The West Virginia University Faculty Senate will hold a vote of no-confidence in the current academic administration of President E. Gordon Gee and Provost Maryanne Reed.
The vote will be held during a meeting on Monday at 3:15 p.m. over Zoom. The resolution was added to the agenda on Wednesday.
The resolution that faculty senators will be voting on lists reasons for the vote that include the lack of a campus COVID-19 vaccine mandate, hiring practices, lack of transparency in ongoing Academic Transformation and "a pattern of failing to respect shared governance."
If the vote of no confidence passes, it would be a non-binding resolution where faculty senators formally announce that they no longer support the administration in power. The WVU Board of Governors, not the Faculty Senate, ultimately determines who leads the institution.
The Faculty Senate is a collection of over a hundred faculty members from across the University and includes delegations from each college and school at WVU as well as divisional campuses in Keyser and Beckley.
On two separate occasions this fall, WVU faculty called on administrators to require the COVID vaccine for students and employees.
In early September, faculty members called a rare assembly of almost every faculty member and voted overwhelmingly in favor of a campus-wide COVID-19 vaccine mandate. That same week, the WVU Student Government Association passed a non-binding resolution with similar demands.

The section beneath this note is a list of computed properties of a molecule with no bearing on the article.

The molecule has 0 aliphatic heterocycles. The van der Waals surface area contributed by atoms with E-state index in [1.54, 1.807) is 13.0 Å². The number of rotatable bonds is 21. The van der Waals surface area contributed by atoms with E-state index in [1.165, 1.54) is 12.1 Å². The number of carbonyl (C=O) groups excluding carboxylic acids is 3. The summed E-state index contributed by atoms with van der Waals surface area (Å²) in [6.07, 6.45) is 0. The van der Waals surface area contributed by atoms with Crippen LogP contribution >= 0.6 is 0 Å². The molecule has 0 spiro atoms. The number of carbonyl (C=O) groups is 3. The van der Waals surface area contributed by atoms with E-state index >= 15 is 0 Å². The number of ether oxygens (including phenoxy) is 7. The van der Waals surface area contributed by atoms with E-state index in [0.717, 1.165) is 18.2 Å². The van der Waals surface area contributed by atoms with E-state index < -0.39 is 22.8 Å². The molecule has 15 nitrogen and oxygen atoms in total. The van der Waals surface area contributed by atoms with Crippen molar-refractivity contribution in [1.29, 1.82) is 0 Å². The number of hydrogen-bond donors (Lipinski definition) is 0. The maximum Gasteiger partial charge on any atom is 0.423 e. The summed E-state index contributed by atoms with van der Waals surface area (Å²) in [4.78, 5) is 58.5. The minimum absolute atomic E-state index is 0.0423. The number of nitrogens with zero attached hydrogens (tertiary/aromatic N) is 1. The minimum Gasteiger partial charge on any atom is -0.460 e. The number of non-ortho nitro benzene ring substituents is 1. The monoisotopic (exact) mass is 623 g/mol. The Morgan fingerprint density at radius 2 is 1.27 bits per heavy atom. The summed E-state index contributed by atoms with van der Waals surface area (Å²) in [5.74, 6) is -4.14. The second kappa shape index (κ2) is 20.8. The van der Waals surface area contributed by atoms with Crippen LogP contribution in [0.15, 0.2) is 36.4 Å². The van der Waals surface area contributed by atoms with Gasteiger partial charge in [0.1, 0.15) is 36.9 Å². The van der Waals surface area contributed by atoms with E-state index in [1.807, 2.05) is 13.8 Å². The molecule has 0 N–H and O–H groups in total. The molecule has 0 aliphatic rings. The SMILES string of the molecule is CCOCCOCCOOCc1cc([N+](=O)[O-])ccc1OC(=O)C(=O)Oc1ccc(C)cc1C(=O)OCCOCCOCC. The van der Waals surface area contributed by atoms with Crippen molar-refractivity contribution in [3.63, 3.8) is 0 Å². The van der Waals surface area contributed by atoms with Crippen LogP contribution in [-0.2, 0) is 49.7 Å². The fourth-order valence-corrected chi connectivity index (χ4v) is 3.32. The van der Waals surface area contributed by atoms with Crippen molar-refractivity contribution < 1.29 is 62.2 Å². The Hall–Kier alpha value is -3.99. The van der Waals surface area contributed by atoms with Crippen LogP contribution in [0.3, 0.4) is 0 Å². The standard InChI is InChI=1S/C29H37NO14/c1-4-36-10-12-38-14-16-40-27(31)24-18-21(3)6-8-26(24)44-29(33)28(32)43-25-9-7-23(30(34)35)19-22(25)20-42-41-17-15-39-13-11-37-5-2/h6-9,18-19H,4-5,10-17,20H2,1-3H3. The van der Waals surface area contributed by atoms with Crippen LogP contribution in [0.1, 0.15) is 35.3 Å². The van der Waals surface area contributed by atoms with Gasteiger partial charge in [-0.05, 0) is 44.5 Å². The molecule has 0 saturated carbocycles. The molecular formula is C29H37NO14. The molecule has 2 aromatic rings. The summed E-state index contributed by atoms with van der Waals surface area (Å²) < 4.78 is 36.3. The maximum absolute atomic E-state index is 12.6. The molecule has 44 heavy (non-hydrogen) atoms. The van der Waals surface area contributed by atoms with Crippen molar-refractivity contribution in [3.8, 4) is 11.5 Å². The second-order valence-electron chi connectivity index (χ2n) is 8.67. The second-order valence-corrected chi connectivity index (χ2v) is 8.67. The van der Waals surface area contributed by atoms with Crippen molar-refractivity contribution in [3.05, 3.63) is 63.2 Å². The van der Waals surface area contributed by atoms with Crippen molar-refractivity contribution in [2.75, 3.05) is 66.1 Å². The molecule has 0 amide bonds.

Two months later, the WVU Faculty Senate passed a non-binding joint resolution with the Marshall University Faculty Senate asking for vaccine mandates on both campuses as state lawmakers passed a bill requiring broad religious and medical exemptions from any potential mandate.
University administrators repeatedly expressed confidence in vaccination rates as a reason not to mandate the vaccine and said that a mandate would not be most effective. Over 80% of students and 90% of employees at WVU’s Morgantown campus have been vaccinated.
The resolution states that there has been a lack of transparency in the administration’s ongoing Academic Transformation initiative. This process has led to the combination of two colleges into one and the discontinuation of 15 degree programs — primarily in the arts.
“The Gee-Reed administration has refused to engage in open, inclusive, systematic practices for hiring qualified candidates for its senior administrative team, including in units and positions that are as crucial for ensuring safe, respectful, and inclusive workplaces as the Provost’s Office, the Division of Diversity, Equity, and Inclusion, and campus president,” the statement reads.
The resolution also states that the Gee-Reed administration has “exhibited a pattern of failing to respect shared governance and working outside of professional norms” that has weakened the University’s campus climate and reputation.